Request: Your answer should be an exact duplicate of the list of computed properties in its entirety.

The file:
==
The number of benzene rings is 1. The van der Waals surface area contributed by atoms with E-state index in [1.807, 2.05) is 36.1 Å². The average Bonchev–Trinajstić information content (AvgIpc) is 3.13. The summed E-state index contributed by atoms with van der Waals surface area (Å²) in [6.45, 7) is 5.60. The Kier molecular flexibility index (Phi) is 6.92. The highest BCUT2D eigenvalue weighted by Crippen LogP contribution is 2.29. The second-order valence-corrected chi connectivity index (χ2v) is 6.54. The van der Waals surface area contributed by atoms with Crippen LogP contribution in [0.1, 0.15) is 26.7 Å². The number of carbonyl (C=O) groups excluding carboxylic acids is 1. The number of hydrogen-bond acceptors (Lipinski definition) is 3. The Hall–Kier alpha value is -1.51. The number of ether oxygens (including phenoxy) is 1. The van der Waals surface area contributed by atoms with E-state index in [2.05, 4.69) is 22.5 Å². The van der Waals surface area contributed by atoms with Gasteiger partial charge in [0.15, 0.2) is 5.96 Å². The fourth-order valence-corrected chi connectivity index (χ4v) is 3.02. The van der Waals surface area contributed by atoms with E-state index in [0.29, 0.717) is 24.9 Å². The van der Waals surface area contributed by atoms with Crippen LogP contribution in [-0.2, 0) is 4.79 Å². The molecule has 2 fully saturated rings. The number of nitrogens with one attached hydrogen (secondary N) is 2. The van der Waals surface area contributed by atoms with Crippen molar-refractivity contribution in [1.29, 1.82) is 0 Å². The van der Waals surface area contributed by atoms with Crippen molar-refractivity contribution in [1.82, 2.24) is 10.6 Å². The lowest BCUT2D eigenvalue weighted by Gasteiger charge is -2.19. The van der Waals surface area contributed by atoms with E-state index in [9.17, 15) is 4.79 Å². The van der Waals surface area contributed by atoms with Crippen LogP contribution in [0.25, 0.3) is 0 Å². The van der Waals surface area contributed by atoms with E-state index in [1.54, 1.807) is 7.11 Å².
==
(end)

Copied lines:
The number of benzene rings is 1. The van der Waals surface area contributed by atoms with E-state index in [1.807, 2.05) is 36.1 Å². The average Bonchev–Trinajstić information content (AvgIpc) is 3.13. The summed E-state index contributed by atoms with van der Waals surface area (Å²) in [6.45, 7) is 5.60. The Kier molecular flexibility index (Phi) is 6.92. The highest BCUT2D eigenvalue weighted by Crippen LogP contribution is 2.29. The second-order valence-corrected chi connectivity index (χ2v) is 6.54. The van der Waals surface area contributed by atoms with Crippen LogP contribution in [0.1, 0.15) is 26.7 Å². The number of carbonyl (C=O) groups excluding carboxylic acids is 1. The number of hydrogen-bond acceptors (Lipinski definition) is 3. The Hall–Kier alpha value is -1.51. The number of ether oxygens (including phenoxy) is 1. The van der Waals surface area contributed by atoms with E-state index in [2.05, 4.69) is 22.5 Å². The van der Waals surface area contributed by atoms with Gasteiger partial charge in [0.15, 0.2) is 5.96 Å². The fourth-order valence-corrected chi connectivity index (χ4v) is 3.02. The van der Waals surface area contributed by atoms with E-state index in [0.29, 0.717) is 24.9 Å². The van der Waals surface area contributed by atoms with Crippen LogP contribution in [-0.2, 0) is 4.79 Å². The molecule has 2 fully saturated rings. The number of nitrogens with one attached hydrogen (secondary N) is 2. The van der Waals surface area contributed by atoms with Crippen molar-refractivity contribution in [1.29, 1.82) is 0 Å². The van der Waals surface area contributed by atoms with Crippen molar-refractivity contribution in [1.82, 2.24) is 10.6 Å². The lowest BCUT2D eigenvalue weighted by Gasteiger charge is -2.19. The van der Waals surface area contributed by atoms with E-state index in [9.17, 15) is 4.79 Å². The van der Waals surface area contributed by atoms with Crippen LogP contribution in [0.25, 0.3) is 0 Å². The van der Waals surface area contributed by atoms with E-state index in [1.54, 1.807) is 7.11 Å².